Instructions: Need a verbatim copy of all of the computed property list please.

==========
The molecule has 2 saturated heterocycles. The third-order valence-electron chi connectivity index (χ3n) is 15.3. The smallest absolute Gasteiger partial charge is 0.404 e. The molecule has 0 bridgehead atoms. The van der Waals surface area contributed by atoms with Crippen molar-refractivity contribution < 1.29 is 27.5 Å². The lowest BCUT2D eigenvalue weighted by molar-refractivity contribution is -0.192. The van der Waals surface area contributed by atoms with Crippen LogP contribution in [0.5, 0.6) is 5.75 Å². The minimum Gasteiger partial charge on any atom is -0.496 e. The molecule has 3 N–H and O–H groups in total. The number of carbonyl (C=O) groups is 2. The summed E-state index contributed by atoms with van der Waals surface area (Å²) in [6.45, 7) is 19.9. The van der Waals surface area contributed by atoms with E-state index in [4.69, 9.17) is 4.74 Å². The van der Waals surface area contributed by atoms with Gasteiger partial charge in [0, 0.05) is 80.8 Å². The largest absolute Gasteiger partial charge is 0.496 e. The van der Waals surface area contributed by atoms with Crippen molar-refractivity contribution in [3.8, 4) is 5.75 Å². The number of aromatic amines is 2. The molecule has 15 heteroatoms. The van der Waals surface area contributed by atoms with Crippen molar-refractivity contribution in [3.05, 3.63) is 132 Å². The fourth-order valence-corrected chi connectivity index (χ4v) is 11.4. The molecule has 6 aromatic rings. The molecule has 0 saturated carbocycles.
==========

The molecule has 2 saturated heterocycles. The third-order valence-electron chi connectivity index (χ3n) is 15.3. The smallest absolute Gasteiger partial charge is 0.404 e. The molecule has 0 bridgehead atoms. The van der Waals surface area contributed by atoms with Crippen molar-refractivity contribution < 1.29 is 27.5 Å². The lowest BCUT2D eigenvalue weighted by molar-refractivity contribution is -0.192. The van der Waals surface area contributed by atoms with Crippen LogP contribution in [0.5, 0.6) is 5.75 Å². The minimum Gasteiger partial charge on any atom is -0.496 e. The molecule has 3 N–H and O–H groups in total. The number of carbonyl (C=O) groups is 2. The summed E-state index contributed by atoms with van der Waals surface area (Å²) in [6.45, 7) is 19.9. The van der Waals surface area contributed by atoms with E-state index in [4.69, 9.17) is 4.74 Å². The van der Waals surface area contributed by atoms with Gasteiger partial charge in [0, 0.05) is 80.8 Å². The largest absolute Gasteiger partial charge is 0.496 e. The van der Waals surface area contributed by atoms with Crippen molar-refractivity contribution in [3.8, 4) is 5.75 Å². The number of aromatic amines is 2. The molecule has 15 heteroatoms. The van der Waals surface area contributed by atoms with Crippen molar-refractivity contribution in [3.05, 3.63) is 132 Å². The fourth-order valence-corrected chi connectivity index (χ4v) is 11.4. The molecule has 6 aromatic rings. The molecule has 0 saturated carbocycles.